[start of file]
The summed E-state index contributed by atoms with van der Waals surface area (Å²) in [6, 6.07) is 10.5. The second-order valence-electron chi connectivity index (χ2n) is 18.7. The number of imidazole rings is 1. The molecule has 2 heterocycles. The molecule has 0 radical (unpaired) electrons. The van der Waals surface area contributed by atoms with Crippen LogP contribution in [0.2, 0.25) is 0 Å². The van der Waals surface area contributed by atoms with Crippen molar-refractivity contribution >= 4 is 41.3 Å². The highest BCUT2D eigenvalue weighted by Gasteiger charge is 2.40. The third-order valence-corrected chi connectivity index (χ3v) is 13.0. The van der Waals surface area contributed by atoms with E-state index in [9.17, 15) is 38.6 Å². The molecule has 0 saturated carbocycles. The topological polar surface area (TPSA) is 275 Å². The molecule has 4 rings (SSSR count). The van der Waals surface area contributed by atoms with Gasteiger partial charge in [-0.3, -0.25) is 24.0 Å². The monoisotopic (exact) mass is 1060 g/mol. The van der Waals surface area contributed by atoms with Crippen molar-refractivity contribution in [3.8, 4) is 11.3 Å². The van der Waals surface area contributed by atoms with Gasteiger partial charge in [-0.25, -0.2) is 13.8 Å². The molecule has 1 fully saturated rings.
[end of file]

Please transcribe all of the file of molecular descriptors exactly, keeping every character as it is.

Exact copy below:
The summed E-state index contributed by atoms with van der Waals surface area (Å²) in [6, 6.07) is 10.5. The second-order valence-electron chi connectivity index (χ2n) is 18.7. The number of imidazole rings is 1. The molecule has 2 heterocycles. The molecule has 0 radical (unpaired) electrons. The van der Waals surface area contributed by atoms with Crippen LogP contribution in [0.2, 0.25) is 0 Å². The van der Waals surface area contributed by atoms with Crippen molar-refractivity contribution >= 4 is 41.3 Å². The highest BCUT2D eigenvalue weighted by Gasteiger charge is 2.40. The third-order valence-corrected chi connectivity index (χ3v) is 13.0. The van der Waals surface area contributed by atoms with E-state index in [9.17, 15) is 38.6 Å². The molecule has 0 saturated carbocycles. The topological polar surface area (TPSA) is 275 Å². The molecule has 4 rings (SSSR count). The van der Waals surface area contributed by atoms with Gasteiger partial charge in [-0.3, -0.25) is 24.0 Å². The monoisotopic (exact) mass is 1060 g/mol. The van der Waals surface area contributed by atoms with Crippen molar-refractivity contribution in [3.8, 4) is 11.3 Å². The van der Waals surface area contributed by atoms with Gasteiger partial charge in [-0.25, -0.2) is 13.8 Å². The molecule has 1 fully saturated rings.